The sticker on the front of my promo of Superpitcher’s second album describes Aksel Schaufler as “Cologne’s melancholy techno-pop maestro”. It has been about six years since the first Superpitcher album, but Schaufler’s worldview doesn’t appear to have improved much. If Hot Chip’s Alexis Taylor sometimes comes across as an indie boy lost on the dancefloor, Schaufler’s persona is akin to a sociopath on the verge of a panic attack.

The sticker on the front of my promo of Superpitcher’s second album describes Aksel Schaufler as “Cologne’s melancholy techno-pop maestro”. It has been about six years since the first Superpitcher album, but Schaufler’s worldview doesn’t appear to have improved much. If Hot Chip’s Alexis Taylor sometimes comes across as an indie boy lost on the dancefloor, Schaufler’s persona is akin to a sociopath on the verge of a panic attack.



“Walking down the street, all alone,” begins the first single, and degenerates from there, to a height of blank despair which involves “everybody’s always too drunk. To fuck.” Built around this, the music is quite magnificent: an ornate expansion of the Kompakt label’s microhouse/minimal techno aesthetic, which steps tentatively into new territories. So while the instrumental “Moon Fever” is a gorgeous trinket, very much in the style of the cosmic music box pieces found on the “Pop Ambient” comps, “Voodoo” and the title track of “Kilimanjaro” are odd, skanking beasts, digi-dub endeavours somewhere in the neighbourhood of another German production outfit, Rhythm & Sound.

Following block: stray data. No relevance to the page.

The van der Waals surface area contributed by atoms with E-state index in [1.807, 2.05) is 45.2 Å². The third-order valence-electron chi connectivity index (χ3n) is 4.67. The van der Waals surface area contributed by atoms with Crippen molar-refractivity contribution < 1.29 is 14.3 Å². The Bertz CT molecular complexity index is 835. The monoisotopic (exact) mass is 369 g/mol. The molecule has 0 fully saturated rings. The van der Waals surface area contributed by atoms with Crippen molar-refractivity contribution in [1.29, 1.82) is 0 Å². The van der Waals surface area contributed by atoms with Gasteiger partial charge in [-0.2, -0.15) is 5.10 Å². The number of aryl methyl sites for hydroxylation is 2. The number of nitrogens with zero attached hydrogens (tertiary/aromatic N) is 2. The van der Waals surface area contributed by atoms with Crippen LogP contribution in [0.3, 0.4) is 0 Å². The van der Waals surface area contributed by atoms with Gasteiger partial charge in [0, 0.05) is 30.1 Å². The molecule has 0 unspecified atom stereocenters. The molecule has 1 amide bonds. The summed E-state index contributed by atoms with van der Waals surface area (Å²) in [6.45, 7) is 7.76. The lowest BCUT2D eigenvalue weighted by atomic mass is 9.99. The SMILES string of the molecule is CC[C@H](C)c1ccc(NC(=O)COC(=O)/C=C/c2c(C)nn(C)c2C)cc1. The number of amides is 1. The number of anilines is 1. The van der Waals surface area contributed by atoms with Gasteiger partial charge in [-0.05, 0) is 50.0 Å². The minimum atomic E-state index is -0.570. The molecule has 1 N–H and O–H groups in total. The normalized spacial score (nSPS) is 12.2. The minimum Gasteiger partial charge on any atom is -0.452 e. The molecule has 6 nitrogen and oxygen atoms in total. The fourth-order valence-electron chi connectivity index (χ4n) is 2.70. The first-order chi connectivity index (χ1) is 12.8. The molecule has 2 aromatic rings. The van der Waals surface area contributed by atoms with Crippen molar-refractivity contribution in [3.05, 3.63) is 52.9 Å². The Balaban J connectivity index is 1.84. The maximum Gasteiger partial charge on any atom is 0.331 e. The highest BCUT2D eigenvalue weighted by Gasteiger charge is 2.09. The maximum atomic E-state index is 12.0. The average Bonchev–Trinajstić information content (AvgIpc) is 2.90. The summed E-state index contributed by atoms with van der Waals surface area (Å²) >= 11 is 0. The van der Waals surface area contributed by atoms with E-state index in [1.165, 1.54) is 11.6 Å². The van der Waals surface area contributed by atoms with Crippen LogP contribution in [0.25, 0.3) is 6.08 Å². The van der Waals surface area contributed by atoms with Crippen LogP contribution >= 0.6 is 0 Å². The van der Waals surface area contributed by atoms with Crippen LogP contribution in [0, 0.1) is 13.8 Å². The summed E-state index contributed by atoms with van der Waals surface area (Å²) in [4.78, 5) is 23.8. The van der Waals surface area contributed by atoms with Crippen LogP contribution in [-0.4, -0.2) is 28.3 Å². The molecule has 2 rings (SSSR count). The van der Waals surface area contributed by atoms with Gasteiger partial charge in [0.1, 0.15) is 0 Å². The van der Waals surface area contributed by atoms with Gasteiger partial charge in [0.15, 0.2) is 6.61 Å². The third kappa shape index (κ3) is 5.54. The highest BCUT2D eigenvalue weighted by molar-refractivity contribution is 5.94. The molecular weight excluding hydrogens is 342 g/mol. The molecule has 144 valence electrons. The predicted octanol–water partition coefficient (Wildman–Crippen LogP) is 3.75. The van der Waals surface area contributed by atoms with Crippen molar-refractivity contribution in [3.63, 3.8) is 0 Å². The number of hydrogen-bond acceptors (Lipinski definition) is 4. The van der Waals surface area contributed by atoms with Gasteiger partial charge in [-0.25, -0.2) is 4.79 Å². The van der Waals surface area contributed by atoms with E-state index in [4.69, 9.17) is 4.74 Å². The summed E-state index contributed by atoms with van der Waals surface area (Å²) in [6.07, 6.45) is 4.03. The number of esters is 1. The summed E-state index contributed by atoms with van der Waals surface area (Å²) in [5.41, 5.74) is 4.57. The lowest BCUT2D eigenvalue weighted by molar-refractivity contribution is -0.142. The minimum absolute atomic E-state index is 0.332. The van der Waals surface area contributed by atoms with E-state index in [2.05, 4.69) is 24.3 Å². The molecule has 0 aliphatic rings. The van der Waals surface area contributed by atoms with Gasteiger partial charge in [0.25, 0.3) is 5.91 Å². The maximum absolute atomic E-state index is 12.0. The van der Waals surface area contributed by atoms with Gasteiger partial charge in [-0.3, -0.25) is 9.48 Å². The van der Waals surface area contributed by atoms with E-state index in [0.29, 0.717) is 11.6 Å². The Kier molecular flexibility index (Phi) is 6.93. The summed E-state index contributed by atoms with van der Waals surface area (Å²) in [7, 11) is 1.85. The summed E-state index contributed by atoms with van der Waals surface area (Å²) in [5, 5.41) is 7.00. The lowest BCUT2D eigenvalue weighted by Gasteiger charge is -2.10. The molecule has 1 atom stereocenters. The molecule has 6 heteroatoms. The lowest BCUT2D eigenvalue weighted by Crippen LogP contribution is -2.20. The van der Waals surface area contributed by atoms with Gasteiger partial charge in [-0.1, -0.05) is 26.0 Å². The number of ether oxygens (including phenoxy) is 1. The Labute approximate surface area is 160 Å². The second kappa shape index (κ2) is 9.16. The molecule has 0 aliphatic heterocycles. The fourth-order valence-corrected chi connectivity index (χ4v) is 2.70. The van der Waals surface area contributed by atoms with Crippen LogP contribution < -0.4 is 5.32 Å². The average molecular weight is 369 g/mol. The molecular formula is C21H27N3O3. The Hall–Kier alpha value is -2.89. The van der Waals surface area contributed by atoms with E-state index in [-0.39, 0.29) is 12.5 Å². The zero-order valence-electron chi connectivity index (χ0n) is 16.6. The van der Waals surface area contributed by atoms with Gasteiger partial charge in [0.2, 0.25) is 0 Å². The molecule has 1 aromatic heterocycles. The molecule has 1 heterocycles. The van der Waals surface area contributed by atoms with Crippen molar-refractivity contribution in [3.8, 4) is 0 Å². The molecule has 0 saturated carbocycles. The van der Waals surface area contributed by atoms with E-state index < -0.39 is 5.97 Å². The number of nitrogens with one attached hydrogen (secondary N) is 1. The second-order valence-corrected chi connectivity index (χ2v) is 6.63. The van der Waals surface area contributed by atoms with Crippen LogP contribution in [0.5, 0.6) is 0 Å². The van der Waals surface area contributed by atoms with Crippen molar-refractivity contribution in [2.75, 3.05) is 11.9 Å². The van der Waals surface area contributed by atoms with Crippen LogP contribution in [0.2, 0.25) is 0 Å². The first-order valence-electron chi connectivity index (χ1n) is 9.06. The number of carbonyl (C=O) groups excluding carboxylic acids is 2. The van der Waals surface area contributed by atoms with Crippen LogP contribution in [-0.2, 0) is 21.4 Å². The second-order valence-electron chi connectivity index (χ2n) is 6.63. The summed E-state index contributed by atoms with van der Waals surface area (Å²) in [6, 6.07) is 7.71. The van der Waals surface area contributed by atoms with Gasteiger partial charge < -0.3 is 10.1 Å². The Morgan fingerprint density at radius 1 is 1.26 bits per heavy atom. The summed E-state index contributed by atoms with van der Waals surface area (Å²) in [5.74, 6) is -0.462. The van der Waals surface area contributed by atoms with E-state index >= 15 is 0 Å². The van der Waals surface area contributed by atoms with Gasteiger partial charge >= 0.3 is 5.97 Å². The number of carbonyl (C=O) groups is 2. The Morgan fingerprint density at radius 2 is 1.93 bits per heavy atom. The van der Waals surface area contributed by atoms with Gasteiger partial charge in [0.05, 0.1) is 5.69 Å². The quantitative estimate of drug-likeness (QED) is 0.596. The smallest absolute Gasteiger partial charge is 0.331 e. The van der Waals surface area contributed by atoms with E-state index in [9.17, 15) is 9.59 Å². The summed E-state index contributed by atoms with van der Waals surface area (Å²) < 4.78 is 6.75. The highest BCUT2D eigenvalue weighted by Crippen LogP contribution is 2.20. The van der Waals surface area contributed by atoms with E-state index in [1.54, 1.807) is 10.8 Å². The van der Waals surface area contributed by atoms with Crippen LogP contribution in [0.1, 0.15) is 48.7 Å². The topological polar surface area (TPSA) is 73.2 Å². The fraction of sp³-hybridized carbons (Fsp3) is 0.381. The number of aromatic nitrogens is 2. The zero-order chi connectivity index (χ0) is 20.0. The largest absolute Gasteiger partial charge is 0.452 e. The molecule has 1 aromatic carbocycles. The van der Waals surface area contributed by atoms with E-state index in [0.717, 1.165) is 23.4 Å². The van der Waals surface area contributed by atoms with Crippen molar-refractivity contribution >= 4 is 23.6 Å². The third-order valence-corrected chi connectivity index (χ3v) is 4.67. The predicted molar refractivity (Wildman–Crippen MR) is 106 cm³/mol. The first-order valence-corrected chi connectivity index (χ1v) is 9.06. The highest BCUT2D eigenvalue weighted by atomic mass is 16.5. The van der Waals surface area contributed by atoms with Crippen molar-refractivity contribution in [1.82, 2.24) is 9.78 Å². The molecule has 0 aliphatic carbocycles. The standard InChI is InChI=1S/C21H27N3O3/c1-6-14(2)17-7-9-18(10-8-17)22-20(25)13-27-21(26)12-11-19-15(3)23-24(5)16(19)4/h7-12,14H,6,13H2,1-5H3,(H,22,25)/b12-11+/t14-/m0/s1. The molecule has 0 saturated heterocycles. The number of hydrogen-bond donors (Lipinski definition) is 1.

“Black Magic”, meanwhile, is a luxe, jet-trash-friendly iteration of minimal techno, still retaining the wounded romance of Superpitcher’s melodic default setting even amidst all the finely-tooled sonic giltwork.

Svelte, lovely music throughout, then, but I’m sure Schaufler’s voice and his lyrics – nagging, repetitive, often so facile that, intoned again and again, they take on a kind of surrealist tinge – will prove to be a sticking point with people. There are moments when the wounded indie boy schtick becomes a distraction: on “Country Boy”, the way he drawls “Black sheep of the family” reminds me unaccountably of Luke Haines.

But then, again, the whole thing can work wonderfully. “Kilimanjaro”’s stand-out track, at least after the first half-dozen listens, feels like “Friday Night”, a sleek and faintly menacing piece – echoes of Fever Ray, perhaps – that begins with Schaufler bleating, “It’s Friday night, and I’m not dancing.”

This goes on for a bit, until he expands on his issues. “Sugar girl where are you now?” he ponders, before disconsolately concluding, “Probably smoking blow.” All the while, the fabulous music is building up momentum, so that by the time it starts peaking (about five minutes in), a chorus of bored girls have arrived to chant, “Lack of entertainment” over and over again. Pathetic, and very funny, and quite the best track I’ve heard in a while.